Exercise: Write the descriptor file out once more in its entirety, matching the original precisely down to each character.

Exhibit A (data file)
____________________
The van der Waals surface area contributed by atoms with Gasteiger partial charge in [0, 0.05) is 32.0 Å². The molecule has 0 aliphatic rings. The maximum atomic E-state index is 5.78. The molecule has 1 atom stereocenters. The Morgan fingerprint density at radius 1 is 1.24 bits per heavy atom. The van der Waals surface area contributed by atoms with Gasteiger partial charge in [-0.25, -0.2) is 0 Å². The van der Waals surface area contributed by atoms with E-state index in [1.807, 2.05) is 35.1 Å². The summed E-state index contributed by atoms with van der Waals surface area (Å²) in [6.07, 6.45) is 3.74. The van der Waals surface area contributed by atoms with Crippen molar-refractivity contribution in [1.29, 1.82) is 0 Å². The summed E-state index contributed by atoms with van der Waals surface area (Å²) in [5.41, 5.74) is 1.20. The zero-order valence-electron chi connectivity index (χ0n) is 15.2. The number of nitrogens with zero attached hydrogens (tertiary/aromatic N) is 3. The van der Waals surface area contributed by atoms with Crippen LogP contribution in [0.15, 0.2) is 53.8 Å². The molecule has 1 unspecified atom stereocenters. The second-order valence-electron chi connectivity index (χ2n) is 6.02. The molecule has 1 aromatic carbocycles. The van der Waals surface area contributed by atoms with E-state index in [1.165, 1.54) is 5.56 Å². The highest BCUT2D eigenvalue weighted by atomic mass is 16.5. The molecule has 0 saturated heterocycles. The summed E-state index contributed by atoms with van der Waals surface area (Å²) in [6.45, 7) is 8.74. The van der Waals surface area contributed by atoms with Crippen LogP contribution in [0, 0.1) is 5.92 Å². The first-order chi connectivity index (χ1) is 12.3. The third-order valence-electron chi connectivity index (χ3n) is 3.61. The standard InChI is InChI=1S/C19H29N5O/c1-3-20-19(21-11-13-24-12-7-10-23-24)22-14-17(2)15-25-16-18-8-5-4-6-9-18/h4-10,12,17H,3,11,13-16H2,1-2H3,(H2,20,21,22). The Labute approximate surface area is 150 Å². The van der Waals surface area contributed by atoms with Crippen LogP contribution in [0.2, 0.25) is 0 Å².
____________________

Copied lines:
The van der Waals surface area contributed by atoms with Gasteiger partial charge in [0, 0.05) is 32.0 Å². The molecule has 0 aliphatic rings. The maximum atomic E-state index is 5.78. The molecule has 1 atom stereocenters. The Morgan fingerprint density at radius 1 is 1.24 bits per heavy atom. The van der Waals surface area contributed by atoms with Gasteiger partial charge in [-0.25, -0.2) is 0 Å². The van der Waals surface area contributed by atoms with E-state index in [1.807, 2.05) is 35.1 Å². The summed E-state index contributed by atoms with van der Waals surface area (Å²) in [6.07, 6.45) is 3.74. The van der Waals surface area contributed by atoms with Crippen molar-refractivity contribution in [1.29, 1.82) is 0 Å². The summed E-state index contributed by atoms with van der Waals surface area (Å²) in [5.41, 5.74) is 1.20. The zero-order valence-electron chi connectivity index (χ0n) is 15.2. The number of nitrogens with zero attached hydrogens (tertiary/aromatic N) is 3. The van der Waals surface area contributed by atoms with Crippen LogP contribution in [0.15, 0.2) is 53.8 Å². The molecule has 1 unspecified atom stereocenters. The second-order valence-electron chi connectivity index (χ2n) is 6.02. The molecule has 1 aromatic carbocycles. The van der Waals surface area contributed by atoms with E-state index in [1.165, 1.54) is 5.56 Å². The highest BCUT2D eigenvalue weighted by atomic mass is 16.5. The molecule has 0 saturated heterocycles. The summed E-state index contributed by atoms with van der Waals surface area (Å²) in [6.45, 7) is 8.74. The van der Waals surface area contributed by atoms with Crippen LogP contribution in [0, 0.1) is 5.92 Å². The first-order chi connectivity index (χ1) is 12.3. The third-order valence-electron chi connectivity index (χ3n) is 3.61. The standard InChI is InChI=1S/C19H29N5O/c1-3-20-19(21-11-13-24-12-7-10-23-24)22-14-17(2)15-25-16-18-8-5-4-6-9-18/h4-10,12,17H,3,11,13-16H2,1-2H3,(H2,20,21,22). The Labute approximate surface area is 150 Å². The van der Waals surface area contributed by atoms with Crippen LogP contribution in [0.2, 0.25) is 0 Å².